Trade Multilateralism and National Security: Antinomies in the History of the International Trade Organization
36 Pages Posted: 8 May 2019
Date Written: March 15, 2019
Since 2016, the Trump Administration has taken several unilateral actions that defy the multilateral trading system that the US helped create after World War II. In particular, a “tariff war” began when the Trump Administration used a US trade law, known as Section 232 of the Trade Expansion Act of 1962, to impose billions of tariffs on imports of steel and aluminum from US trading partners and allies, such as Canada and the European Union. Nine countries have commenced dispute settlement proceedings under the World Trade Organization (WTO), challenging the US tariffs as WTO-illegal and unjustified on national security grounds. In response, the US has argued that the WTO rules contain a national security exception that is “self-judging” and non-justiciable, meaning that the US invocation of national security is not susceptible to review by WTO dispute settlement.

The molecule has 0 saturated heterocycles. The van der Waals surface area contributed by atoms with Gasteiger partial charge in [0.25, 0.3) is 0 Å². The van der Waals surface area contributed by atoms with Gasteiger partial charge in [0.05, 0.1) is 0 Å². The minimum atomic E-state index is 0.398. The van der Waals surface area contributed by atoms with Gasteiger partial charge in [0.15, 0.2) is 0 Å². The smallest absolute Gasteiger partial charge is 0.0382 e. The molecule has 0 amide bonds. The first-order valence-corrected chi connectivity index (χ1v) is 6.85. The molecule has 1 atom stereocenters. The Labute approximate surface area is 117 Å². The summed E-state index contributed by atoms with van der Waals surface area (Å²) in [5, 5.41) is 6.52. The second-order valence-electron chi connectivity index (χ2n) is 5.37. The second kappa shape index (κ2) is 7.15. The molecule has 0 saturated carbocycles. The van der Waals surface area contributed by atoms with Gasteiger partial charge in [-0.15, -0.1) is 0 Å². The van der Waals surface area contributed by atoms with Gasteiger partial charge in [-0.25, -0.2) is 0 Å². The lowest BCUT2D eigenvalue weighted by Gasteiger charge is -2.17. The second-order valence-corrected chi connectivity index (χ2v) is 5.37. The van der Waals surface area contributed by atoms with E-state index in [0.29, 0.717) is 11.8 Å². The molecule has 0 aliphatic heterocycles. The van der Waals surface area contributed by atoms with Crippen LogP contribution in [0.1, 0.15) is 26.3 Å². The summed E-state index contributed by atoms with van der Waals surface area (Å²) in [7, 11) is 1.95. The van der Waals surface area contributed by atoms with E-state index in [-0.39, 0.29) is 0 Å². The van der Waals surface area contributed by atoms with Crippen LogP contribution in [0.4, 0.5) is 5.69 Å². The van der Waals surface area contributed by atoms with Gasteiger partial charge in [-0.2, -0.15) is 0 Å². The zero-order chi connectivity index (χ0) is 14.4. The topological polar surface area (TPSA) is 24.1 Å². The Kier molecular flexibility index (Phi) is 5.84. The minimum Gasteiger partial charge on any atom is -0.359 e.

With extensive archival research and an assessment of primary sources, this paper considers the argument that the national security exception of the General Agreement on Tariffs and Trade (GATT) is both “self-judging” and non-justiciable. The paper focuses on the construction of the proposed predecessor to the WTO – the International Trade Organization (ITO). The paper emphasizes a series of internal US government debates that went on in Geneva, Switzerland, during the second preparatory committee meeting prior to the final UN conference on trade and employment in the Summer of 1947. Through an examination of internal US delegation meeting minutes, the paper reveals how US officials viewed trade multilateralism as a constitutive element of US foreign policy. It further shows that the US delegation demonstrated vigorous opposition towards language that entrenched unilateral interpretation of the national security exception, believing such language was a sure way to destroy the ITO.
Keywords: international trade, international legal history, national security, international dispute settlement, WTO law
Suggested Citation: Suggested Citation